Maldives grants clearance to Chinese ship, potentially raising regional tensions

  • The Maldives government has granted clearance to a Chinese research vessel to dock in its port.
  • The move may escalate tensions with India, as the Maldives is currently in a diplomatic dispute with the country.
  • The diplomatic spat with India began when Indian Prime Minister Narendra Modi posted pictures from Lakshadweep, leading to accusations of an attempt to divert tourism.

The Maldives government said Tuesday that it had given clearance to a Chinese ship to dock in its port, a move that could further irk India with whom the tiny archipelago nation is involved in a diplomatic spat.

The Maldives foreign ministry confirmed local media reports that research vessel Xiang Yang Hong 3 was headed to the Maldives. It didn’t give a date of arrival.

A ministry statement said that “a diplomatic request was made by the government of China to the government of Maldives, for the necessary clearances to make a port call, for rotation of personnel and replenishment.” It said the ship won’t be conducting any research while docked in Male port.

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“The Maldives has always been a welcoming destination for vessels of friendly countries, and continues to host both civilian and military vessels making port calls for peaceful purposes,” it said.

Mohamed Muizzu speaks

Maldives President Mohamed Muizzu speaks during a plenary session on Dec. 1, 2023, in Dubai. The Maldives government has confirmed giving clearance to a Chinese ship to dock in its port, a move which could further escalate tensions with India. (AP Photo/Rafiq Maqbool, File)

The ship arrives amid a diplomatic dispute between the Maldives and its giant neighbor India. There was no immediate comment from the Indian government.

The spat started when Indian Prime Minister Narendra Modi posted pictures on social media of himself walking and snorkeling in Lakshadweep, an Indian archipelago that looks nearly identical to islands in the Maldives. The Indian government believes that the white sand beaches of Lakshadweep have untapped potential for tourism.

However, some in the Maldives saw it as a move by Modi to lure tourists away from its famous beaches and island resorts. Three deputy ministers posted derogatory remarks on social media against Modi, which sparked calls in India for a boycott of the Maldives.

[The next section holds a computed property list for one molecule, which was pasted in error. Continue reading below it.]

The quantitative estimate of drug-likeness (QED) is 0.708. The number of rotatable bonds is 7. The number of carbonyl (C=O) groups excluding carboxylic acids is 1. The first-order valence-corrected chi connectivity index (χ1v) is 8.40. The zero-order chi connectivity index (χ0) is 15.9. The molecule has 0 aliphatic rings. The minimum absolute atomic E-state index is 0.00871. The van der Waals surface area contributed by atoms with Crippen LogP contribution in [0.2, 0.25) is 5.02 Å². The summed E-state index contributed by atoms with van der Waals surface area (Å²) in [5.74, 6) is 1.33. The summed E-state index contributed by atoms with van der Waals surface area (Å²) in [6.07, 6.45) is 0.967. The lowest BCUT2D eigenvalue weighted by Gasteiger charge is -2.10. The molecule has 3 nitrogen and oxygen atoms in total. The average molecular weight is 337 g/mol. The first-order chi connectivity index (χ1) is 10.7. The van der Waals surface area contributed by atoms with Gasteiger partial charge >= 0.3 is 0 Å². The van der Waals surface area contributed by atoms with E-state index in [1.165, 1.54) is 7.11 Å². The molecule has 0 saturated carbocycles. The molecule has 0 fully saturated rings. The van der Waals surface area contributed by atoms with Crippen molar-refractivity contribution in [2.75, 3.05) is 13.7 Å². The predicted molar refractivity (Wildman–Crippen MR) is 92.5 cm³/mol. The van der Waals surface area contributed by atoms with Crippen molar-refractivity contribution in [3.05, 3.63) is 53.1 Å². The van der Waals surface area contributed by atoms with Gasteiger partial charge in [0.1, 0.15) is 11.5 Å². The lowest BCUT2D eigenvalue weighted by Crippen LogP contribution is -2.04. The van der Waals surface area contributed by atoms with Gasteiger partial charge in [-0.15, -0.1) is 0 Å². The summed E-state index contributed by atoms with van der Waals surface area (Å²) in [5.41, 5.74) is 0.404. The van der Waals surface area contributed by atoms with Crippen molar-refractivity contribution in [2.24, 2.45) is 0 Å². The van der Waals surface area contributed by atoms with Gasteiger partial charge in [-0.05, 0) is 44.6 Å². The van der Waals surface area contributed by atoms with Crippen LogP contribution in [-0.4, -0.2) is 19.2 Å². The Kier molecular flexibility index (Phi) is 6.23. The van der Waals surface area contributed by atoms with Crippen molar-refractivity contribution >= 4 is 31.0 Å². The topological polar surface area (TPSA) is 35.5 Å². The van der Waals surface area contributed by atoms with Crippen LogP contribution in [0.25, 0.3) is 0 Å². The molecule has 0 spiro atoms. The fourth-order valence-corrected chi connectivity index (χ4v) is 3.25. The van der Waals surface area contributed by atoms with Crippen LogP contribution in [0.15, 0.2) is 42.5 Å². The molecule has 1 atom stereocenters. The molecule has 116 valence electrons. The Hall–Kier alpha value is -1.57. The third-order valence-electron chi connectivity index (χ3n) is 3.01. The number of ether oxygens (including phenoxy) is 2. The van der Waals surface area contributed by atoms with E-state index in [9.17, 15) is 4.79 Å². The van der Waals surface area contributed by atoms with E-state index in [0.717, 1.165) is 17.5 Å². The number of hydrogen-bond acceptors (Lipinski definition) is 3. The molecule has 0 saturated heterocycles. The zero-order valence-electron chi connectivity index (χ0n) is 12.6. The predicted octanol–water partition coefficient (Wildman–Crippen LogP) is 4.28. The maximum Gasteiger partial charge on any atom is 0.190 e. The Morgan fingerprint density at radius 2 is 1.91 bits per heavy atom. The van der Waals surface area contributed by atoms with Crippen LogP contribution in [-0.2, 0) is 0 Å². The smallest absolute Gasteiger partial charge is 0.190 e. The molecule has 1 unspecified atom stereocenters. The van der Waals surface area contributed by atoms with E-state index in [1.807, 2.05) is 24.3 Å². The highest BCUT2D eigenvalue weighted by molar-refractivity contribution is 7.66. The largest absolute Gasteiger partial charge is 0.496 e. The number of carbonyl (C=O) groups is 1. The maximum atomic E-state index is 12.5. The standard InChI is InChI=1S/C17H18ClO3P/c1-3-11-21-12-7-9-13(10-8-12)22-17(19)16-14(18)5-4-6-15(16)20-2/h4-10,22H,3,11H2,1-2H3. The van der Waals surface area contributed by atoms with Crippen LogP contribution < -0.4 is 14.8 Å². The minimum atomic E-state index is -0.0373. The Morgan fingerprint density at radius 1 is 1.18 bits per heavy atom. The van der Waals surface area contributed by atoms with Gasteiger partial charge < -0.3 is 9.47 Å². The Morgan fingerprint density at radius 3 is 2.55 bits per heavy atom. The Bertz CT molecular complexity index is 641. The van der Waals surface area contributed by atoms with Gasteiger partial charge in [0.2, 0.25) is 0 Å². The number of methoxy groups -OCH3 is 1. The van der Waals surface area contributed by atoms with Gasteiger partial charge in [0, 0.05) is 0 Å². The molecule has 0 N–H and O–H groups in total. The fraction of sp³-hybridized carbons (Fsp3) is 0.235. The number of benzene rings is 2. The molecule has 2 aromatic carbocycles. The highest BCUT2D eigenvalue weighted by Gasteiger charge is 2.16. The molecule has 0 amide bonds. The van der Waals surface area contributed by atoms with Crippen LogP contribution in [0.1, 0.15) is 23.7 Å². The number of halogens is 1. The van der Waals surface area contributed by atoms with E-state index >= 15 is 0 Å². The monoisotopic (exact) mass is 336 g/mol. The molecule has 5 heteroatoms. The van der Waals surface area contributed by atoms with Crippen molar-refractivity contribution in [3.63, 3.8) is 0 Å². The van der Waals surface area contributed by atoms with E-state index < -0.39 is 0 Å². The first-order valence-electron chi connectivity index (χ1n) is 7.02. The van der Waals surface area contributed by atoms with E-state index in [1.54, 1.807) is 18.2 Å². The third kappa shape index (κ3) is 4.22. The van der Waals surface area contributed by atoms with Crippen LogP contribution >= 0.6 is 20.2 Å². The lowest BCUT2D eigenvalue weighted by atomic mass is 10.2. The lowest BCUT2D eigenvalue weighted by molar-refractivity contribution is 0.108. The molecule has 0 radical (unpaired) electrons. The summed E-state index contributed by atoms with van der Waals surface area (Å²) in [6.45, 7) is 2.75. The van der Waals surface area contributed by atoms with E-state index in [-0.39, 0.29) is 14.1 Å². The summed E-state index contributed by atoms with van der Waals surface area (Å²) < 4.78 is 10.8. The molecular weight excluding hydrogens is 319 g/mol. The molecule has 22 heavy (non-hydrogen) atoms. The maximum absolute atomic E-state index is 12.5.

The dispute deepened when Maldives President Mohamed Muizzu visited China, India’s regional rival, and on his return, spelled out plans to rid his small nation from dependence on India for health facilities, medicines and import of staples.

The largest number of tourists who came to the Maldives last year were from India, and Muizzu said that Chinese visitors had been leading the way before the COVID-19 pandemic and that steps would be taken to double their numbers.

He also said in an indirect reference to India that his country’s smaller size didn’t give any other country the license to bully it, and added that China respects Maldives’ territorial integrity firmly.

India and China have been vying for influence on the Maldives as part of their competition to control the Indian Ocean. India, the closest neighbor to the Maldives, has considered the country to be in its sphere of influence. China, meanwhile, has enlisted Maldives as its partner in its Belt and Road initiative meant to build ports and highways to expand trade — and China’s influence — across Asia, Africa and Europe.

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Pro-China Muizzu was elected to office in November on a platform to evict Indian military personnel stationed in the Maldives. On his return from China, he proposed a meeting with Indian officials that the troops be withdrawn by mid-March.

At least 75 Indian military personnel are said to be stationed in the Maldives, and Muizzu had accused his predecessor of compromising national sovereignty by allowing Indian personnel on Maldivian islands.

The known activities of the Indian military include operating aircraft and assisting in the rescue of people stranded or faced with calamities at sea.

Sri Lanka, another island nation close to India, recently declared a year-long moratorium on research ships docking in its ports. While the official stance of the government has been that it’s for the purpose of capacity building of local experts participating in joint research missions, the move is seen as a result of concerns raised by India over a planned visit of a Chinese ship.

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